How would you even tell? You could, of course, ask them on Day One, but it seems unlikely to me that they're going to say anything more specific than "I saw X and I thought it was amazing". You can't assume from that, that it was the big flash moves in X that attracted them. When you don't have any dance experience, you don't even perceive anything specific about what sort of moves were done in something you saw. If a particular movement "attracted" you, you don't know why. All you get is some overall emotional effect that X managed to communicate, and this could be almost anything. If you ask someone to articulate that on Day One from a position of total ignorance, you put them on the spot, defending a position, and fix their ideas in a way that is unlikely to be helpful. What's the point?

If most of the people who turn up to a class that's intended as social-style tango, really are unshakeably "attracted to the big flash moves you see on stage and screen", and totally unwilling to consider anything that comes from the real person standing in front of them, I would also want to at least briefly look at how the class was marketed, and who to. Did that just play along with a main-stream-media stereotype, or did it try to say anything else?

Yes, there is lots of stuff out there making people think they want a tango class when really they just want to be on stage. It's possible that this really does totally overwhelm all resistance. That could be the truth. But I'm sceptical. There are lots of different people out there, the ones who didn't turn up as well as the ones who did.

Tuesday, 7 February 2012

Don't Eat Noodles on the Hong Kong Subway

Language Log is always totally fascinating. Today, Victor Mair's admirably informative post about linguistic aspects of the politics of Hong Kong - a subject I would never otherwise have heard anything about - contains the following aside:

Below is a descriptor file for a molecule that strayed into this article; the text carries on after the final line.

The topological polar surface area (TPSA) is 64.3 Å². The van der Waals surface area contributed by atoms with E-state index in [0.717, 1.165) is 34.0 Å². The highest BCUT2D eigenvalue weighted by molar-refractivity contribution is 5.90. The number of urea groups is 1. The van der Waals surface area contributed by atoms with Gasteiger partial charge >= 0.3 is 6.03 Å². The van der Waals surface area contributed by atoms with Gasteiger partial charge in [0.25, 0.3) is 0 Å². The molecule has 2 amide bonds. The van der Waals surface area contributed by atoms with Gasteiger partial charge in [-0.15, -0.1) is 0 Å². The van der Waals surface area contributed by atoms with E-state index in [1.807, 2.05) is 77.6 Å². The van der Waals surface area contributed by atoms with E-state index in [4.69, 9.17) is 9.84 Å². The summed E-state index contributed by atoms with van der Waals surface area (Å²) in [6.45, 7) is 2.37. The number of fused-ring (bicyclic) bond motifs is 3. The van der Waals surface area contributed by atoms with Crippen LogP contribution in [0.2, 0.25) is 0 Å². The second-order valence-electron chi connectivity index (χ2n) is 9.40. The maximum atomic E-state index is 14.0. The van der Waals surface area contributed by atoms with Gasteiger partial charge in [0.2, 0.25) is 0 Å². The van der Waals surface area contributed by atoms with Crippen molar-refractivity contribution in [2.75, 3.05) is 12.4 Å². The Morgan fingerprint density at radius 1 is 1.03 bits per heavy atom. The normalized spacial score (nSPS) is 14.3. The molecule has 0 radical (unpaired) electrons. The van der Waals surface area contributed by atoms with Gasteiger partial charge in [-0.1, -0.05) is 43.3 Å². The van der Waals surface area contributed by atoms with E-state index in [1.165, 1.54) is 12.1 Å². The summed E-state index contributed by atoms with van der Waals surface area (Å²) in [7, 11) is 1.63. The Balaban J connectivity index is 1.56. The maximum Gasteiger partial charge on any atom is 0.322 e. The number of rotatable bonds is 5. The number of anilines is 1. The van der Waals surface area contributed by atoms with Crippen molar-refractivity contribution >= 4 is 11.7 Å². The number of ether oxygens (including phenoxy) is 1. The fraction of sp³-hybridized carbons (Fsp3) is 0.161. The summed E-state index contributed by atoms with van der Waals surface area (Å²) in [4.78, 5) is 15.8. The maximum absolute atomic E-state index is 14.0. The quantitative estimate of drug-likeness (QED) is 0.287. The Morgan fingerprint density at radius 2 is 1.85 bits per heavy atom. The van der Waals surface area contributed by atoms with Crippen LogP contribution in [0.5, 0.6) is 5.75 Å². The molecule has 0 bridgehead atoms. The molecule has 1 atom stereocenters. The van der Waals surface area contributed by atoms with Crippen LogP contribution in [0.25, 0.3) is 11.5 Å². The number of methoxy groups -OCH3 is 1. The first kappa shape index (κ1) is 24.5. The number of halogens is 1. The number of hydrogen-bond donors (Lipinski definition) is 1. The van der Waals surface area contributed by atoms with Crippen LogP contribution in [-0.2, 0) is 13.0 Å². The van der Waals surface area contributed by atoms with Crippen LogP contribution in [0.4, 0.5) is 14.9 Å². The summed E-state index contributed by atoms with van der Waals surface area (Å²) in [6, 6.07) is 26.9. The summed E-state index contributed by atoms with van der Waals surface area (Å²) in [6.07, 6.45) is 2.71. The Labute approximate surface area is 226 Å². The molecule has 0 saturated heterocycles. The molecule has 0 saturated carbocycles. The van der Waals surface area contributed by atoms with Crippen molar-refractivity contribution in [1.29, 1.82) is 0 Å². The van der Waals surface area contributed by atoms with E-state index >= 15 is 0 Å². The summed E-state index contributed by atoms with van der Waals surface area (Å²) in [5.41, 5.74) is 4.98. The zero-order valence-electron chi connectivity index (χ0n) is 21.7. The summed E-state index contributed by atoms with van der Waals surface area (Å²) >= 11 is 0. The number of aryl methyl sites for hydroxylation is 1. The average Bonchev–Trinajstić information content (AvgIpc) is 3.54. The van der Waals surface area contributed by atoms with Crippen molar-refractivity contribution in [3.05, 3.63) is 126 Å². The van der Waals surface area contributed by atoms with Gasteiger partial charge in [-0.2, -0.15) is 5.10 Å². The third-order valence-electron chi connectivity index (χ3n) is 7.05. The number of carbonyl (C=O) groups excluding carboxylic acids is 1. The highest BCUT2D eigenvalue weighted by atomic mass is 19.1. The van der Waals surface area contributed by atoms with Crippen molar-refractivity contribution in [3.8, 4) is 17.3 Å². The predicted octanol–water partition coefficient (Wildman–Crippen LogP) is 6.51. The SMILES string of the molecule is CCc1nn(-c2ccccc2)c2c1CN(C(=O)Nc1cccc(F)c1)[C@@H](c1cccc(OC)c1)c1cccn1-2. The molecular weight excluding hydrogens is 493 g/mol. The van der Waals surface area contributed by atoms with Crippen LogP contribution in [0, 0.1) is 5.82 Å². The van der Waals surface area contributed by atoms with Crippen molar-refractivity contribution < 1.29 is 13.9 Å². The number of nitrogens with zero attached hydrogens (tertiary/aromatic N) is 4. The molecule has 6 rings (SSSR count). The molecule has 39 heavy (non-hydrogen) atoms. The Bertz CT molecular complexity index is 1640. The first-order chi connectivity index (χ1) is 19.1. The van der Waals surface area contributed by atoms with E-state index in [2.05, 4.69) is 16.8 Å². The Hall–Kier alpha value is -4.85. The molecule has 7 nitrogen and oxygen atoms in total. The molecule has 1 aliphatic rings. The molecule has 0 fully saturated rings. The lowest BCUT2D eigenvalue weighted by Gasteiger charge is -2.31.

I should mention that Kong's tirade against Hong Kong was prompted by viral videos of a conflict between local passengers on a Hong Kong Metro train and mainlanders who contravened regulations by eating noodles on the subway.
I wonder if it's specifically noodles, or is it eating anything at all that is forbidden on the Hong Kong subway? On the Underground we only have sweet cartoony posters saying "Don't Eat Smelly Food". It would be fairly difficult to eat noodles on the Underground, but I suppose it could be done. Maybe the Hong Kong metro has a smoother ride?

Sunday, 5 February 2012

A Rose

A rather old rose, taken with my mother's camera.

Saturday, 4 February 2012

The Light Temple

The Light Temple - Saturdays in Shoreditch, 9pm - 2am. Sorry I haven't got around to this one before, it's quite popular, it's just that I can rarely do Saturdays.

The Class: They usually have an beginner or improver-level class with Pablo and Naomi beforehand. Sometimes they have a class with guest teachers.

Layout and Atmosphere: It's dark. There are coloured lights, in a quite large white-walled cuboid space that seems to have been some sort of church, although of an odd shape and orientation. You come in at one side of a large uncurtained stage, and you can sit, or rather nest, on there, with cushions. But you'll be very close to the speakers. The DJ booth is on the other side of that. The opposite side has a gallery, with chairs underneath it, in two pockets, with a closed part between them fronted by small tables and chairs. There are some benches right at the back. There are a few small round tables, and more chairs, along the other two walls. What light there is, varies between blue and red. Cabeceo is feasible if you sit in the right place, know the person fairly well, and have good eyesight, but generally you are more likely to get verbal requests. It has a youngish, excited sort of vibe, and it's not at all difficult for a non-regular to get dances. The floor is good, if slightly sloping towards one corner, and large.

Hospitality: Good. There's a table up in the gallery that serves as a bar. They don't do gin-and-tonic, but a small glass of wine is £4. Water was available at no charge. Sometimes they also have food beforehand, especially in summer. The loos are roomy, well-lit and in good condition - entrance under the gallery.